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Capturing the Rain Animal
Capturing the Rain Animal: an important mythological and symbolic aspect of the rock art of the San in the Drakensberg Mountains in southern Africa.
Bamboo Hollow San rock art site, Drakensberg.
With more than 500,000 rock art sites, Africa is the world's greatest repository of ancient rock art. Of Africa's many rock art traditions, the San - or Bushman - rock art of the Drakensberg Mountains in southern Africa is one of the finest. Some of its images have details only the width of a hair and its delicate shaded colours fade seamlessly from white through pink to dark red.
For decades researchers believed that San rock paintings were simply a record of daily life or a primitive form of hunting magic. But by linking specific San beliefs to recurrent features in the art, researchers such as Patricia Vinnicombe and David Lewis-Williams managed to crack the fundamental codes underlying San rock art, revealing a complex and sophisticated form of symbolic art.
One aspect of this is capturing the rain animal.
Rain-making was one of the San shamans' most important tasks. The southern San thought of the rain as an animal. A male rain-animal, or rain-bull, was associated with the frightening thunderstorm that bellowed, stirred up the dust, and sometimes killed people with its lightning. The female rain animal was associated with soft, soaking rains. For the San, rain was life. When it fell, tubers that had lain hidden beneath the parched land sprang up, and the veld was renewed. Then antelope were attracted to the new grass and bushes.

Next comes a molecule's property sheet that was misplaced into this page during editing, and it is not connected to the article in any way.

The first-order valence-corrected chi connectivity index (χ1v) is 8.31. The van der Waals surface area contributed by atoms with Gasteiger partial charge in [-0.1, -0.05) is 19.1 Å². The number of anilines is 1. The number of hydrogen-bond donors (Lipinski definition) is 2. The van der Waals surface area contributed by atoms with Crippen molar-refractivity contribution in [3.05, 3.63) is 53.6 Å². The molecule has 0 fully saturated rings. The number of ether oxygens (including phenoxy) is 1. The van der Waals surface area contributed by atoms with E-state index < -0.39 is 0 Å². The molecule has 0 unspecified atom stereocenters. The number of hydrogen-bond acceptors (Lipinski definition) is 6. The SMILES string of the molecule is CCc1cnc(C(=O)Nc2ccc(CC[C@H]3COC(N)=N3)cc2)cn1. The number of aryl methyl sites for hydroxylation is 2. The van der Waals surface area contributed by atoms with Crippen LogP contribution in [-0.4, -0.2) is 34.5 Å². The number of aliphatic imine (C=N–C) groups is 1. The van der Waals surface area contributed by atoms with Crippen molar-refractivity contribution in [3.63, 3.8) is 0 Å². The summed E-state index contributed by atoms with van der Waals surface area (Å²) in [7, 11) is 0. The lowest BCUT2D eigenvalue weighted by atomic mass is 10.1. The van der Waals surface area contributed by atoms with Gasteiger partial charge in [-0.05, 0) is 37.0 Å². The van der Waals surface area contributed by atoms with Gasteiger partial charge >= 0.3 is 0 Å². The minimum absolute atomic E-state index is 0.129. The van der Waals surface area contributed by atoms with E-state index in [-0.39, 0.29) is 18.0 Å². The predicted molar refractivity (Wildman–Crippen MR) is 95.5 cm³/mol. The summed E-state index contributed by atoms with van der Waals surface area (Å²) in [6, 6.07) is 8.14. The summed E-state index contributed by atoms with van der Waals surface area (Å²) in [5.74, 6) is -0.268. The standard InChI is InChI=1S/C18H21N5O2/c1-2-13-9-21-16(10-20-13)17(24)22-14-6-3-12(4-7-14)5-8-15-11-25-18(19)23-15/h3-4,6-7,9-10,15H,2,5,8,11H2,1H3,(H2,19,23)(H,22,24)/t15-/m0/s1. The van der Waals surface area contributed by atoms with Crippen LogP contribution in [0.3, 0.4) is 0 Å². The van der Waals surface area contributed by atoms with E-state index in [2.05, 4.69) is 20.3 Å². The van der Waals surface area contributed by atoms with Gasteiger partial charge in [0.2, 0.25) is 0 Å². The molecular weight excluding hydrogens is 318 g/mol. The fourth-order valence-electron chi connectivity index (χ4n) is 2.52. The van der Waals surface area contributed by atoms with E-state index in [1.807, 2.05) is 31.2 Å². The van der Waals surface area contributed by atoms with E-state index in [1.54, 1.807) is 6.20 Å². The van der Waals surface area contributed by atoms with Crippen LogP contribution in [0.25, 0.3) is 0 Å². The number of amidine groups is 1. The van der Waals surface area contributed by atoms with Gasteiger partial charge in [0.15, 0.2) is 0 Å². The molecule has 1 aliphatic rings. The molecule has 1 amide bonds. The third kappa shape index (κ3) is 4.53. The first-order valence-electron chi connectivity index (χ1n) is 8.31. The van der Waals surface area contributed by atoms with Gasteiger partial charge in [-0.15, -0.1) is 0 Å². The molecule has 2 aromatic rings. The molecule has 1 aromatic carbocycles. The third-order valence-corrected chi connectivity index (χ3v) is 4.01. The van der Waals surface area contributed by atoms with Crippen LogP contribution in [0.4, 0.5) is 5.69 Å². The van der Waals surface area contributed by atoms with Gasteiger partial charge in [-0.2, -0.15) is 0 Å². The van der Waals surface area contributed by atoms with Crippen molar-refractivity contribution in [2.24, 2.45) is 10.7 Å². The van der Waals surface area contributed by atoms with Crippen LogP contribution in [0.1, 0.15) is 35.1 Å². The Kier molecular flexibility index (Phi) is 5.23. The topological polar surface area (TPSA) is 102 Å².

Columns of falling rain were called the rain's legs, while wisps of cloud were known as the rain's hair; mist was said to be rain's breath.
When the San did a rain dance they would go into a trance to capture one of these animals. In their trance they would kill it, and its blood and milk became the rain.
Members of the Foundation visited this painting at Bamboo Hollow with Dr. Ben Smith.
Visit the Rock Art Archive of South Africa:
Read more about the themes of San rock art in J.D. Lewis-Williams publication 'San Rock Art'